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The Fine Line Between Fun and Chaos

On the axis between all fun and completely serious, every youth ministry has its place. No judgment here.

However, even when you’re (almost) completely on the ‘fun side’, there’s a fine line between fun and chaos. You can choose to go for fun and make it work. Especially when your main focus is on unchurched kids, you might use fun and games to build relationships. It can work.

Chaos never works.

So where is that line between fun and chaos exactly?

Respect vs Disrespect

The starting point has to be respect. Even when you have many teens showing up who don’t know you and vice versa, you have to respect them and they have to respect you. You can do pure fun and games, and still have the youth respect you. It’s all in your attitude.

Your house, your rules—that’s the starting point. Bring it however you want, depending on your context, but it had better be clear who’s in charge.

A biggie for instance is that they shut up when you talk. That’s something they know from school anyways, so enforcing that same rule (more a show of respect really) won’t surprise them. But if you don’t enforce it from day one, they’ll walk all over you.

Respect for each other is also something to focus on. Snide comments, a quick jab here and there, a disparaging remark—this is the slippery road towards bullying. Don’t allow it. Forbidding usually isn’t the most effective way; talking about what’s behind it and how much it hurts usually works better. That’s tough with kids you don’t know, so if your group has many new visitors, enforcing this rather strictly with the occasional conversation thrown in will work.

Respect is tough to ‘demand’—you have to earn it. Modeling respect by respecting your students and your volunteers is a great first step. Don’t forget to also coach your team to model respect as well. If the teens see them respect each other, it will show them how to treat others. Some of these teens have never seen respect modeled out consistently!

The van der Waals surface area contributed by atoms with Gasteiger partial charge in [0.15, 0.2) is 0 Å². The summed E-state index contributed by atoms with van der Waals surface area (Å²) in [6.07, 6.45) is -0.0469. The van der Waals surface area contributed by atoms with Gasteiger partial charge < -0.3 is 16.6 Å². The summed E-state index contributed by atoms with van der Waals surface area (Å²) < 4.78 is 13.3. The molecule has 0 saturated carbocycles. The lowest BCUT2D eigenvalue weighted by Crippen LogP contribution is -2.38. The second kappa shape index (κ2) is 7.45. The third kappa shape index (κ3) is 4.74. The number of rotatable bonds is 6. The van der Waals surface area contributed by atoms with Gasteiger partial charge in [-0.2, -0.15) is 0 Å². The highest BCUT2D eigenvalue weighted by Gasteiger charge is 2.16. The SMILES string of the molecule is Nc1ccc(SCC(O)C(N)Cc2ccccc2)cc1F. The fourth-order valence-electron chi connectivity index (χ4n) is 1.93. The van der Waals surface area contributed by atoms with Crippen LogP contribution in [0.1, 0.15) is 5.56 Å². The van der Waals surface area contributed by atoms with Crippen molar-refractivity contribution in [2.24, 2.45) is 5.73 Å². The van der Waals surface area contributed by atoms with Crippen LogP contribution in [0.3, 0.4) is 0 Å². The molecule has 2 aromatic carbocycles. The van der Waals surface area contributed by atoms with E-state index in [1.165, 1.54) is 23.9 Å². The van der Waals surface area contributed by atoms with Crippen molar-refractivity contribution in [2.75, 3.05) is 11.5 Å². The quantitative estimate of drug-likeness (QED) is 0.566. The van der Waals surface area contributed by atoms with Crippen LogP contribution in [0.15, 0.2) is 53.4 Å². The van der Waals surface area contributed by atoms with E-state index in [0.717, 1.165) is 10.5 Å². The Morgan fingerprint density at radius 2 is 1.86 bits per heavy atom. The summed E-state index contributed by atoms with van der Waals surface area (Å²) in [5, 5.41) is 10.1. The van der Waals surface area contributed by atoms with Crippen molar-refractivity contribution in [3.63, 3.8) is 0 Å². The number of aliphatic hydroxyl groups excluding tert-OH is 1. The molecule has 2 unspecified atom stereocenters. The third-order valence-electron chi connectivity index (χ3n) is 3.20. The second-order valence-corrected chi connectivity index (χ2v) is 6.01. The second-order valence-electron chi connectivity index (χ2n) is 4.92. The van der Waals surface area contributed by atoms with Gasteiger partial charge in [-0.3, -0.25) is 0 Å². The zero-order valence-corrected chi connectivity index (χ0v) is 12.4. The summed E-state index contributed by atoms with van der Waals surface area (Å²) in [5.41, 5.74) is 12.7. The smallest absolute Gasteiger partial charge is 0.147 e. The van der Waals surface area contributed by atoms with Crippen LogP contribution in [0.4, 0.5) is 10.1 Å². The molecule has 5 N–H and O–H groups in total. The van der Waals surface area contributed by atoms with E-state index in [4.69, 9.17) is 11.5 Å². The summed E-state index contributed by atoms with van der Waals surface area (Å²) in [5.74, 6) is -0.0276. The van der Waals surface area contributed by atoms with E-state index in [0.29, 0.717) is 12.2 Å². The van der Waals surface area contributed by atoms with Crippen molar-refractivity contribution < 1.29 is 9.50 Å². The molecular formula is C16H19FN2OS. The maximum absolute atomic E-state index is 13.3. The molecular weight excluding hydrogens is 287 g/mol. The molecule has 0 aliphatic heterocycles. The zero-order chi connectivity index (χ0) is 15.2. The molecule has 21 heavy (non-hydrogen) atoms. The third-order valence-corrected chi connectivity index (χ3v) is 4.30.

fun game

Rules vs Total Freedom

Fun does not mean absence of rules. On the contrary, games often work way better when you have rules. You can ruin even the coolest games by letting it turn into complete chaos!

I’ve said this many times before: teens don’t mind rules. They’re used to them. As long as they’re reasonable, consistent, and clear (communicate, communicate, communicate!), kids won’t object to rules. They’ll rebel every once in a while and of course they’ll try to bend them, break them, or go around them but hey: that’s why they’re teens! Your job is to stay the course and be consistent in enforcing the rules.

Here are some rules to consider:

  • Leave your cell phones in a basket or somewhere else, so everyone is fully engaged.
  • Everyone participates in a game (this obviously only works if you play games that are accessible and fun to almost all of your teens).
  • You may want a language policy, especially when you’re working with unchurched kids. I’ve found that the s-word and the f-bomb are hard to weed out of their vocabulary, but you can certainly teach them to not say Jesus’ name in vain or use God’s name in a curse. My experience is that if you explain this (time and again for new visitors), they’ll respect it.
  • A strict no tolerance policy for bullying or any physical violence.

Order vs Improv

This is a tricky one, since I’m so structured by nature and thus biased towards structure and order. Even if your youth group is mostly focused on fun and games, it may help to still have a structured outline for each evening or session.

Research shows that people like to know what to expect. If you freestyle it every time and basically improvise, teens never know what’s coming. That can make them more fidgety and prone to rebel or protest than when there’s a clear order to the program—even if the program is mostly games.

OK, back at you. Have you ever experienced fun turning into chaos? What happened? Any more tips and tools you’d like to add?

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